As Robert McKee once wrote, “True character is revealed in the choices a human being makes under pressure—the greater the pressure, the deeper the revelation, the truer the choice to the character's essential nature.”
But, can we say the same for businesses, especially now, during the coronavirus pandemic?
Dealing with sick employees is never straightforward. But as COVID-19 has changed the workplace in unprecedented ways, HR is faced with an even tougher task: what to do if an employee is diagnosed with coronavirus.
We’ve put together a step-by-step list of how to respond:
As we all continue to acclimate to the world of remote work, there are a few factors of the employee experience that HR professionals still have to adapt to this new way of working.
One pressing issue is how to handle employee onboarding in these transitory times. The answer? A remote onboarding program.
NEW YORK, April 8, 2020 /PRNewswire/ -- From engaging newly remote workforces to keeping up with rapidly changing compliance and legislative requirements, mid-sized employers are faced with a unique set of challenges due to the novel coronavirus. Namely, the leading HR platform for mid-sized companies, has responded to the circumstances created by the COVID-19 pandemic with product and service enhancements that enable compliant and engaging people management.
As the Coronavirus (COVID-19) continues to spread globally, so do the feelings of anxiety and uncertainty. From practicing social distancing to adjusting to indefinite remote workforces, both employers and employees have had to change their everyday lives drastically.
According to Namely’s recent survey, How HR is Addressing COVID-19 in the Workplace, the top concern that HR professionals have at the moment is employee morale. So how can you keep your employees’ spirits up throughout this difficult time?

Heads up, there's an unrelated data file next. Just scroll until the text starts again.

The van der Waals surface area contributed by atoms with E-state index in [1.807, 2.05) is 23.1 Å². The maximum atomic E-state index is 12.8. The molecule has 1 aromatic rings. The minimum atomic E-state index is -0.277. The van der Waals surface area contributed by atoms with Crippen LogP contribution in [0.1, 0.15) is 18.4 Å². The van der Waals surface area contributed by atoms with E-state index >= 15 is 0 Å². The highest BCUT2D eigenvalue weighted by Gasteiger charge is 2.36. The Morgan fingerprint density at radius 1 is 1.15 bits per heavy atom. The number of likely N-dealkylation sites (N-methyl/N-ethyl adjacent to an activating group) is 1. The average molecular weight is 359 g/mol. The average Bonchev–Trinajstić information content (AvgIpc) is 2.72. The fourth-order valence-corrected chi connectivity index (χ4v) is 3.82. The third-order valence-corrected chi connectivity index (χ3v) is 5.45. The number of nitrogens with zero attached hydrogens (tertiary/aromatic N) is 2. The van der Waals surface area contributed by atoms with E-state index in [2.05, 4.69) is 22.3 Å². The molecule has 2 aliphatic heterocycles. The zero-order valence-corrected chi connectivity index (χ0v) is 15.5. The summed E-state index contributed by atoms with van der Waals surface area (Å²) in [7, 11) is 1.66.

Get the latest news from Namely about HR, payroll, and benefits.
Outside of managing your travel policy and knowing where your employees are traveling to ensure their safety, here are the top ten best practices to keep in mind for duty of care:
In just a few short weeks, the COVID-19 pandemic has completely uprooted the way we work. Employees across the country are getting acclimated to working from home, and employers are racing to stay on top of new legislative requirements. Entire industries have been put on pause, unemployment is soaring, and businesses are trying to weather the storm.
Managing a distributed or remote workforce comes with its fair share of challenges—from onboarding to compliance to engaging employees virtually.
Plus, the sudden onset of COVID-19 (also known as Coronavirus) forced many companies to adopt work from home policies before they were ready. Whether your company just started working from home or if your employees are telecommuting veterans, it can’t hurt to brush up on some home office tips.
Working from home can actually lead to increased productivity and happier employees—if done right. Trust, clear expectations, and consistent communication are a few of the often-overlooked elements needed to help remote employees thrive.
Here are some tips to ensure that you make the most out of the work from home situation:
On March 11th, 2020, the World Health Organization (WHO) declared the Coronavirus (COVID-19) to be an international pandemic. As the Coronavirus continues to spread globally, the everyday workplace has changed drastically; employers are scrambling to adjust to fully remote workforces, and states and the national government are passing new policies left and right.
But what does the the Coronavirus mean for workplace anti-discrimination laws?